Comparing 2011 with 1937

In today’s article in Bloomberg View I explore reasons for the current weak recovery, and in particular whether there is an analogy with what happened in the recession of 1937-38 which interrupted the recovery from the Great Depression. Several charts elaborate on numbers provided there which argue against such an analogy.

The first one relates to fiscal policy. It shows the ups and downs of real GDP growth in the 1930s and the contributions to that growth coming directly from government purchases and other components of GDP. (The data come from this interactive table at the Bureau of Economic Analysis ). Clearly the change in government purchases contributed little to the downturn in 1937 and 1938. Even with generous multiplier effects on consumption, the changes in government purchases are too small to make much difference. Given that any decline in government purchases now due to the end of the 2009 stimulus is even smaller than the declines in 1937, the fading out of the stimulus is unlikely to have much to do with the current slowdown.

The other two charts relate to monetary policy. One shows the large decline in the monetary base (currency plus reserves) from May 1936 to May 1937 and the other shows the large increase in the monetary base from May 2010 to May 2011. While the decline in the monetary base is likely to have been a reason for the slowdown in the 1930s, there is no such decline now to explain the current slowdown. The recent ups and downs in the monetary base are due to the quantitative easings and at some point the monetary base will have to decline again. The challenge for the Fed will be to carry out this exit strategy in a clear and transparent manner in order to minimize disruption and uncertainty.

About John B. Taylor 117 Articles

Affiliation: Stanford University

John B. Taylor is the Mary and Robert Raymond Professor of Economics at Stanford University and the Bowen H. and Janice Arthur McCoy Senior Fellow at the Hoover Institution. He formerly served as the director of the Stanford Institute for Economic Policy Research, where he is now a senior fellow, and he was founding director of Stanford's Introductory Economics Center.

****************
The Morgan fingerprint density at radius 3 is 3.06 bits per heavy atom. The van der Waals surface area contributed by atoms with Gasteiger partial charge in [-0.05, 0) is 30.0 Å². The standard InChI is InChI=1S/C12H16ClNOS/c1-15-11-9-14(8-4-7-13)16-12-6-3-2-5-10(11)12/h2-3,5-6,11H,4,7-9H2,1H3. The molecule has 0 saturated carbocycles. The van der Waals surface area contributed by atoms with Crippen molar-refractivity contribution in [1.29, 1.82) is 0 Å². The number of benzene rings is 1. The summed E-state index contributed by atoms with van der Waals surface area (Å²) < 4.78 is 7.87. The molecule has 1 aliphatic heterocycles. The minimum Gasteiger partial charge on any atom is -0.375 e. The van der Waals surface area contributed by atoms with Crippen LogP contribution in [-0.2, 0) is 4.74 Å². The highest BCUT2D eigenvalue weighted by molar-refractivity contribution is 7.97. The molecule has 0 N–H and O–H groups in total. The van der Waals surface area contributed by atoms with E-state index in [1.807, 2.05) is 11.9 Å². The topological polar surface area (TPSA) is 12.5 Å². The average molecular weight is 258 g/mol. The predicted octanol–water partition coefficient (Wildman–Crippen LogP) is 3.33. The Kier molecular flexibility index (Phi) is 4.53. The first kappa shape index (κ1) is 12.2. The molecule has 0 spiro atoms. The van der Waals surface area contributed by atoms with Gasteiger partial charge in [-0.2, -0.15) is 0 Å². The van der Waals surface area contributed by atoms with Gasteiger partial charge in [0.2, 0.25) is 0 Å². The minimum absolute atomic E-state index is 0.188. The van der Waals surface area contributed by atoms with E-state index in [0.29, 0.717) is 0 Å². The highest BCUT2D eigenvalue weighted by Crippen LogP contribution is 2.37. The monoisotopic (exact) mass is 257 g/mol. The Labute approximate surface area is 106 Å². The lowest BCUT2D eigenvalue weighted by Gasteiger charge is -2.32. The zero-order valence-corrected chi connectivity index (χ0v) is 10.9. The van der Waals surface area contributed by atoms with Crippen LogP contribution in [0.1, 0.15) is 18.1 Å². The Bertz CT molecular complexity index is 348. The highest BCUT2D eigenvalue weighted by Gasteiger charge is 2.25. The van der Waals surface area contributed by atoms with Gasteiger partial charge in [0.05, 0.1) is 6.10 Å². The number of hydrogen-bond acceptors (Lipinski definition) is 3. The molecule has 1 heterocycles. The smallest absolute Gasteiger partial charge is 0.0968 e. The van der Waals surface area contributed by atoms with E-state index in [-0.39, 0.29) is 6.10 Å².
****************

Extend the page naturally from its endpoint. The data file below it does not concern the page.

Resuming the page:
Taylor’s academic fields of expertise are macroeconomics, monetary economics, and international economics. He is known for his research on the foundations of modern monetary theory and policy, which has been applied by central banks and financial market analysts around the world. He has an active interest in public policy. Taylor is currently a member of the California Governor's Council of Economic Advisors, where he also previously served from 1996 to 1998. In the past, he served as senior economist on the President's Council of Economic Advisers from 1976 to 1977, as a member of the President's Council of Economic Advisers from 1989 to 1991. He was also a member of the Congressional Budget Office's Panel of Economic Advisers from 1995 to 2001.

For four years from 2001 to 2005, Taylor served as Under Secretary of Treasury for International Affairs where he was responsible for U.S. policies in international finance, which includes currency markets, trade in financial services, foreign investment, international debt and development, and oversight of the International Monetary Fund and the World Bank. He was also responsible for coordinating financial policy with the G-7 countries, was chair of the working party on international macroeconomics at the OECD, and was a member of the Board of the Overseas Private Investment Corporation. His book Global Financial Warriors: The Untold Story of International Finance in the Post-9/11 World chronicles his years as head of the international division at Treasury.

Taylor was awarded the Alexander Hamilton Award for his overall leadership in international finance at the U.S. Treasury. He was also awarded the Treasury Distinguished Service Award for designing and implementing the currency reforms in Iraq, and the Medal of the Republic of Uruguay for his work in resolving the 2002 financial crisis. In 2005, he was awarded the George P. Shultz Distinguished Public Service Award. Taylor has also won many teaching awards; he was awarded the Hoagland Prize for excellence in undergraduate teaching and the Rhodes Prize for his high teaching ratings in Stanford's introductory economics course. He also received a Guggenheim Fellowship for his research, and he is a fellow of the American Academy of Arts and Sciences and the Econometric Society; he formerly served as vice president of the American Economic Association.

Before joining the Stanford faculty in 1984, Taylor held positions as professor of economics at Princeton University and Columbia University. Taylor received a B.A. in economics summa cum laude from Princeton University in 1968 and a Ph.D. in economics from Stanford University in 1973.

Visit: John Taylor's Page, Blog

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